Hopper supercomputer, named after trailblazer, reaches end of the road
- By Suzette Lohmeyer
- Dec 17, 2015
The National Energy Research Scientific Computing Center's Hopper supercomputer was retired on Dec. 15, and will likely face the same wood chipper fate that most supercomputers do. Jeff Broughton, NERSC's deputy for operations and systems department head, explained that Hopper will go through the standard process that all non-secure data supercomputers do when it comes to trying to find it a second home. But most likely, because Cray (Hopper’s manufacturer) has moved on to a whole different level of supercomputers, it won’t have any takers.
The one part of Hopper that is guaranteed to find a new home is the image of Rear Adm. Grace Brewster Murray Hopper herself, which is displayed across the computer panels. That has a place at NERSC to honor the computer’s namesake as a trailblazer in computer sciences. “Hopper has become iconic for us and her imagery is on the panel," Broughton said. "We’ll keep those panels and put them on display in the new building.”
Hopper, often cited as the person who coined the phrase “debugged” (after her colleagues found a moth in a relay) has a far longer list of accomplishments. An admiral in the Navy, with a Ph.D. in mathematics from Yale, she was part of the group that created the first computer language compiler, which eventually led to COBOL.
The computer named after her had its own firsts. It was one of the first to use petaflop technology, and the first NERSC had on campus, according to Jon Bashor, the center's communications manager. “Each time the supercomputing community deploys a system at the next level of performance, whether megaflops, gigaflops, teraflops or petaflops, it's a big milestone," he said, "setting a new level for overall performance and raising the bar.”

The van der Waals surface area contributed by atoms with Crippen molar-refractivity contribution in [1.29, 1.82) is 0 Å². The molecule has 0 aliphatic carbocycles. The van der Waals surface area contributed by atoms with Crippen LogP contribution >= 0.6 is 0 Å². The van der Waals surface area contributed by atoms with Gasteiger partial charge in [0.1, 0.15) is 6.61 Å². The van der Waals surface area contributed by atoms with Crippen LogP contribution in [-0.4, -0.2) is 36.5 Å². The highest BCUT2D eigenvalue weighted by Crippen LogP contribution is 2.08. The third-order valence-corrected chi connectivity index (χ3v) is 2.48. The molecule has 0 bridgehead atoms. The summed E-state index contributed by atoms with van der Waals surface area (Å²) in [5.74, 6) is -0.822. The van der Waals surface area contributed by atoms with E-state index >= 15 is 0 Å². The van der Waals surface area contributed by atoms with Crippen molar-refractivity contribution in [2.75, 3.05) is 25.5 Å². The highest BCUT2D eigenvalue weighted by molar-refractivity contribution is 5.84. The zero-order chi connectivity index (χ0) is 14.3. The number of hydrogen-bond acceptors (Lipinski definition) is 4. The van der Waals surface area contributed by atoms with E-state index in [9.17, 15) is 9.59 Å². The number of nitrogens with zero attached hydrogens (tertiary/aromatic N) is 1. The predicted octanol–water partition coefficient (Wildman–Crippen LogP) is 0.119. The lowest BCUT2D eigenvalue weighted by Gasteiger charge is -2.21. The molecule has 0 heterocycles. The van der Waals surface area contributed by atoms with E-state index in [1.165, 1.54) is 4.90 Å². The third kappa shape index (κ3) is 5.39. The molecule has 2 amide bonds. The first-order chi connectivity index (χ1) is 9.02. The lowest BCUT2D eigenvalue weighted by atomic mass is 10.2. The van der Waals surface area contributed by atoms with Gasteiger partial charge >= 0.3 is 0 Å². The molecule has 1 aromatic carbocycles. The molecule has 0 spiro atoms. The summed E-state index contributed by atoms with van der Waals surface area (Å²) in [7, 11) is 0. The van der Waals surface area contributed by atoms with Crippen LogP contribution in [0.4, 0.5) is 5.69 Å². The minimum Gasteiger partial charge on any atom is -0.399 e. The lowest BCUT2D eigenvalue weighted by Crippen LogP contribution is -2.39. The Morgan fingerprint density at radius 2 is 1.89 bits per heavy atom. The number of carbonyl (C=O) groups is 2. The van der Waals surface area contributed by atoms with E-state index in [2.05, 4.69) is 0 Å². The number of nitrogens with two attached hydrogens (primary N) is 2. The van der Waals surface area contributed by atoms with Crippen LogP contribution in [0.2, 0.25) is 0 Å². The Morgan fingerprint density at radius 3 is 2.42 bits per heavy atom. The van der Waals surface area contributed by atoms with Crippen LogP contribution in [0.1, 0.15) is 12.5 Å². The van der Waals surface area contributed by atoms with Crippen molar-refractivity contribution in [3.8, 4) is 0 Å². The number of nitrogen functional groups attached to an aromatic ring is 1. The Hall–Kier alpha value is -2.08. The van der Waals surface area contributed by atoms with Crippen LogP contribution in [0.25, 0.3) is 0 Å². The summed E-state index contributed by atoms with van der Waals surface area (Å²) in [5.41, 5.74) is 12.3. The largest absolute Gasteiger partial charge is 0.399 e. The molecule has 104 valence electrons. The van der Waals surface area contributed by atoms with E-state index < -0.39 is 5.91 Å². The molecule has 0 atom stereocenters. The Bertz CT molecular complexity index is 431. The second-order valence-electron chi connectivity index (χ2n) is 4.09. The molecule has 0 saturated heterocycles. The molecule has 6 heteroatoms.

The Hopper supercomputer was host to around 6,000 researchers at any given time, from around the country and overseas, and its petaflop technology increased the “time to solution” speed for users, Bashor said. Researchers use supercomputers for everything from trying to follow supernova patterns to designing Pringles potato chips that won’t fly off the conveyor belt.
Taking Hopper’s place at NERSC is Cori, named after Gerty Cori, the first American woman to win a Nobel Prize in science. Months ago, Cray provided a smaller version of Cori so users could start porting over their applications. Now Cori is going through the final testing stages before it formally replaces Hopper. (NERSC always has "two systems on the floor," Bashor explained. While Cori is going through acceptance testing, the Edison supercomputer system is handling the production load now that Hopper is retired.)
Broughton said NERSC usually has a small party in honor of each supercomputer’s retirement. This year, however, the agency skipped the celebration, as the staff was so busy moving into a new building. Based on Hopper’s biographies, she wasn’t one to fuss or get caught up in formalities (she apparently didn’t bat an eyelash when named Computer Sciences Man of the Year 1969), so she probably wouldn’t mind.
Suzette Lohmeyer is a freelance writer based in Arlington, Va.